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Beyond the Sex Talk: Communicating With Your Kids About Sex, Sexuality, and Consent

Many parents drag their feet into the dreaded "sex talk" with their children. Maybe it's time we take the pressure off of that single talk. If we want the sex and relationships our children ultimately have to be physically, psychologically, and emotionally healthy then we'd better start talking to them about it early and often.

Some parents don't talk to their kids about sex because they fear that it will spark their interest in it but just the opposite is true. Young people who have good communication with their parents about sex are more likely to delay sexual activity and be responsible and safe. Here are some tips to get you started:

  • Get educated. Find good books that provide solid information. Talk to your friends about how they have talked to their kids. What information did they draw on?
  • Get comfortable. It's normal to feel nervous or unsure when you start talking to your kids about sex and sexuality. It's okay to be honest with them about this too. There is nothing wrong with saying "It's not always easy for me to talk about this with you because my family never did when I was growing up. But this is so important so I am going to do the best I can, okay?"
  • Talk often. Get rid of the sex talk and look for opportunities to have many shorter conversations instead. Sex comes up all the time in the media; use these as conversation starters.
  • Choose the right times. Try to find times where this is some privacy and you aren't rushed to finish the conversation. Choose times that aren't emotionally charged already.
  • Don't preach. Young people tend to shut off during long, drawn-out lectures. Say your piece and then let it go.
  • Make it a dialogue. Ask your child questions and listen to their answers. Try not to cut them off with statements like, "What you think doesn't matter. I am your parent and I know way more than you do." This merely teaches your teen to keep their opinions to themselves.
  • Multiple messages are okay. It is just fine to tell your children why it is important to delay sexual activity and make sure they have accurate information about sexually transmitted infections, birth control, consent, and safer sex.
  • Discuss dating and relationships. Find ways to talk about the importance of building strong relationships that include respect and honesty. You might say something like, "On TV dates always end up in bed. Dating should be a time to get to know someone."
  • Don't use disparaging remarks about gay, lesbian, or transgender people. Be open to talking to your children about the spectrum of feelings and attractions they may experience during adolescence.
  • Share your values. We need to teach our kids that relationships include respect and responsibility. We need to teach our kids that we don't want them to rush into sexual behavior even though they are increasingly interested in sex. We need to teach the communication and relationships skills that are the foundation of healthy relationships. This will help them prepare for both the joys and challenges that love brings when they find it.

Recent high-profile sexual assault cases as well as increased awareness of the prevalence of sexual assault on college campuses has put consent into the spotlight. But waiting until college to talk about consent isn't doing our kids any favors. You can lay the foundation for talking about consent right away and continue talking about it through middle and high school.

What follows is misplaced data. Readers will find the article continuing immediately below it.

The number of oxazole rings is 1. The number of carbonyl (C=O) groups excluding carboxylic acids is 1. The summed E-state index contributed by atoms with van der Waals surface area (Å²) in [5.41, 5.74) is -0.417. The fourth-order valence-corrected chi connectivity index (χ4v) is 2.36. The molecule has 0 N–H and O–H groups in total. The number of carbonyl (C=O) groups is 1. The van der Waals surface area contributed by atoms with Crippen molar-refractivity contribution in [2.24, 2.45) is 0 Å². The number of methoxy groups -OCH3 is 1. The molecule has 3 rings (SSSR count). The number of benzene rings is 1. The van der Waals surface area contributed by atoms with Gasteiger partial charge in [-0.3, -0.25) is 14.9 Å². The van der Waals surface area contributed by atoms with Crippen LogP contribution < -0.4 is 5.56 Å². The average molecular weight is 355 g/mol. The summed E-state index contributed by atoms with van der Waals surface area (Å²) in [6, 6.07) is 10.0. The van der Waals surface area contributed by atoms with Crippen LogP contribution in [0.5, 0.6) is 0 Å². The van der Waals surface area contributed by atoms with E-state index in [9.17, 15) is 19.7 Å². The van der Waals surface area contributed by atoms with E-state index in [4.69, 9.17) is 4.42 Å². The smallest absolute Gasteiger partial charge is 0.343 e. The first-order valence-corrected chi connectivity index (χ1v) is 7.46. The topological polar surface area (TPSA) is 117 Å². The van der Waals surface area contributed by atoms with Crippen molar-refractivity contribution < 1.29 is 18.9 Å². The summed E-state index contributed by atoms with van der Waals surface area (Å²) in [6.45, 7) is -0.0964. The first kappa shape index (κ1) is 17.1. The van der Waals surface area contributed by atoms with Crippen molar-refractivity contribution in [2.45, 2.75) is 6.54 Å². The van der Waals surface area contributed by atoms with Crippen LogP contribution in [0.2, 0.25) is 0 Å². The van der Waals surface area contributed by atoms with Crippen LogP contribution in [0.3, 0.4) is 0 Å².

• Teaching children about consent starts early. You can teach children as young as one year old to ask before hugging or touching their friends. Avoid forcing your child to hug and kiss you or others. Ask and then offer alternatives like high-5s, blowing kisses or waving if they don't want a hug.
  • Respect your child when they say "no" and "stop." Come up with an agreed upon safe word to use when someone wants to stop playing. Teach your children to get comfortable asking for play to stop and respecting when others want it to stop.
  • Talk to your kids about trusting their gut. Children use all kinds of ways to describe discomfort, from their bellies hurting to their legs feeling funny. Teach them to trust this feeling and come to you to talk it through.
  • Talk about bodies in clear, accurate, and direct ways. Avoid communicating shame or embarrassment to questions about bodies and sex.
  • Empathy is central to truly understanding why consent matters. Teach empathy.

As your child grows up -- talking with teens:

  • Use media to start conversations about relationships and sexual assault.
  • Remind your child that they have the right, at any time, to change their mind about how they want to be touched.
  • Don't focus solely on stranger danger. The majority of sexual assaults are committed by people that young people already know.
  • It is okay to be frank when talking about consent. "How do you know if someone wants you to kiss them?" Explain that only a verbal "yes" indicates consent.
  • Talk to your child about their brain, about falling in love and standing in love.
  • Talk about what it looks like to stand up for someone else if you see them being taken advantage of.
  • Talk about alcohol and drugs. Tell your children that you don't want them to be drinking or using drugs but talk about how to keep themselves and others safe at a party. Be clear that being drunk does not make being assaulted your fault.
  • Watch your own language. Be sure to never communicate that sexual assault or rape is the survivor's fault or normalize inappropriate behaviors. For example, "She should never have been wearing that" or "Boys will be boys!"